Against a backdrop of citizenry’s mistrust towards the governments of their own countries   successive economic crises over the years have further widened the gap between the local and central institutions. In view of these challenges, complementary currencies may be able to reconnect the knots of the citizens with formal institutions (and vice versa).

Many experiences with complementary means of payment in recent years have resulted in systems of mutual exchange traceable to business communities, with the creation of closed circuits in which members voluntarily exchange goods and services, offsetting debts with credits. Or with initiatives characterized by solidarity and participatory systems aimed at strengthening community relations for development that aims at being financially and economically sustainable. One of the unknowns often encountered is the relationship with national and subnational institutions and in particular on the presence or absence of specific state regulatory references. In the case, in fact, of weakness of state norms, the production of goods and services has moved “regardless” of such references, eschewing the formal economy. The need to meet the motivations from below, born to avoid processes of impoverishment of communities, through the use of complementary monetary circulation systems, and the ability of regional and local institutions to transpose the pushes from below are at the basis of the possibility of creating social innovation or, in negative cases, an economic reality at the edge of the invisible. It is therefore on these issues that we invite researchers, activists and anyone interested in such processes to the conference entitled: “The Future of Money: Democracy, Localism and Inclusion.”

Themes for paper presentations are:

  • Digitalization – Can CCS help bridge the distance between the technological and digital divides. Suggested key words: 4th industrial revolution, Digital currencies, Crypto currencies etc.
  • Regional/Local Communication between local/ regional administrations and communities through CCS. Suggested key words: Decentralization, Decommodification, (Re-)Distribution, Social cohesion, social innovation, Community resilience, Community development and Local development.
  • Welfare state how CCS can help the social system. Suggested key words: Debt crises, Poverty, Inequality, Liquidity, Inflation, Ethical finance, Social harmony, Social justice, etc.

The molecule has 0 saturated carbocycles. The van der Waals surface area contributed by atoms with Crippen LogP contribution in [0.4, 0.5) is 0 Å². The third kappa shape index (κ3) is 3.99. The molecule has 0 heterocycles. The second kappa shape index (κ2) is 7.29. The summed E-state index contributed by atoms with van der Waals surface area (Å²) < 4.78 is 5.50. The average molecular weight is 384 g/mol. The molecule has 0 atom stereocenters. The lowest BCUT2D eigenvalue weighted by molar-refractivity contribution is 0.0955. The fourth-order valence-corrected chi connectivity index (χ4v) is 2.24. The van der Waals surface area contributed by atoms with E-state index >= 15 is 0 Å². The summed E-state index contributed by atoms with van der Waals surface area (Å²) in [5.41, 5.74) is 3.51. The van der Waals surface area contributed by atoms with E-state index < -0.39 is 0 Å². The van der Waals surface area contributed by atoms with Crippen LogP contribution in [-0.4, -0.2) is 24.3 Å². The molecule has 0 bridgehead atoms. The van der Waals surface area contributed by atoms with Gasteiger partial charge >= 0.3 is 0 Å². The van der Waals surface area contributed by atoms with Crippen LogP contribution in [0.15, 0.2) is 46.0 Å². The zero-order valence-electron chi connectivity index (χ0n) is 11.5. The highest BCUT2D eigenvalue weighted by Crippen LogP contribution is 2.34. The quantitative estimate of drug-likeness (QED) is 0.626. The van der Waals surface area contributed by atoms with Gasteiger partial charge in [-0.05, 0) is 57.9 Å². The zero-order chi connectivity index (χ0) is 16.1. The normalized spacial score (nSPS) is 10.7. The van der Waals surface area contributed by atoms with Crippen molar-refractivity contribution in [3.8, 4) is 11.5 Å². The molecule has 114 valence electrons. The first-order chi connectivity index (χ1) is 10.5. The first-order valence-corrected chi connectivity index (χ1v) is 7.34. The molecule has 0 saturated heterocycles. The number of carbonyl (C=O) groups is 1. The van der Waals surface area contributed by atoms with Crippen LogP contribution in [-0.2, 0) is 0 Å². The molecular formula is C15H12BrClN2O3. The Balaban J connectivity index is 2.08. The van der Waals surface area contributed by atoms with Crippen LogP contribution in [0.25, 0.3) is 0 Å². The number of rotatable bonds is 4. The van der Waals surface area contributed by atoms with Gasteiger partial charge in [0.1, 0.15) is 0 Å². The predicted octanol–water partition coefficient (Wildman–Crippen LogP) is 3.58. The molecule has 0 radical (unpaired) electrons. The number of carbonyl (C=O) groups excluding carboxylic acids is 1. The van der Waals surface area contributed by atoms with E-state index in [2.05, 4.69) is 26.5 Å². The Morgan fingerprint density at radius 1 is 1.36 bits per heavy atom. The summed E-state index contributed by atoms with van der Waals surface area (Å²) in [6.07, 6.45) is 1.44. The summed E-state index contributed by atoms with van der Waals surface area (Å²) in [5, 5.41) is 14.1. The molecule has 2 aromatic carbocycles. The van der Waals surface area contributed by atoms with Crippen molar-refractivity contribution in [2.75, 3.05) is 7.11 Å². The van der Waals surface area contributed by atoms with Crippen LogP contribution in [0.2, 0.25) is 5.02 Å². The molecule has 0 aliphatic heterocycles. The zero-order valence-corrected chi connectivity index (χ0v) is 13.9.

• Enviroment The role of the CCS in the field of sustainable and biodiversity. Suggested key words: Perpetual pandemics, Energy transition, Natural resources, Ecology, Green New Deal, Green investment.
  • Historical – the different economic, social and cultural phases of the history of complementary currencies. Suggested key words: history, transition phases, civil society, currency.
  • CCS – Review and renew. Case studies, concepts, experience reports.

Deadlines for submission of papers, registration and more information will be published in due time on

Has ESG replaced conversations about sustainability and impact? Join us on 8 November for an important conversation with experts in values-based banking about the opportunities and limits of ESG. Together, they will examine ESG as a helpful starting point for financial institutions but not as an end goal in itself.

The session aims to encourage banks to Think Bolder so that their actions and ambitions can change the rules of the game and move towards sustainable market transformation.


More information and registration here.


The positive push back of ESG (Environmental, Social and Governance) factors in big companies and banks may lead to a comprehension of sustainability limited to risk screening, data and compliance. But, what about impact creation? 

With the rise of ESG at traditional banks, it is even more important to be clear on what can be achieved with ESG screening and what additional impact can be created with a bolder approach to banking, centred on enabling social empowerment, economic prosperity and environmental regeneration. That is a Triple Bottom Line approach.

Values-based banks are redefining the role of finance in society by going beyond the focus on ESG data. They lead the transformation of banking and finance in their respective communities, countries and regions, and expand their impact by supporting others in the way to change. They do not settle for being clean fish in polluted waters.

Join us for an important conversation with experts in values-based banking about the opportunities and limits of ESG. The panel discussion will include the following speakers: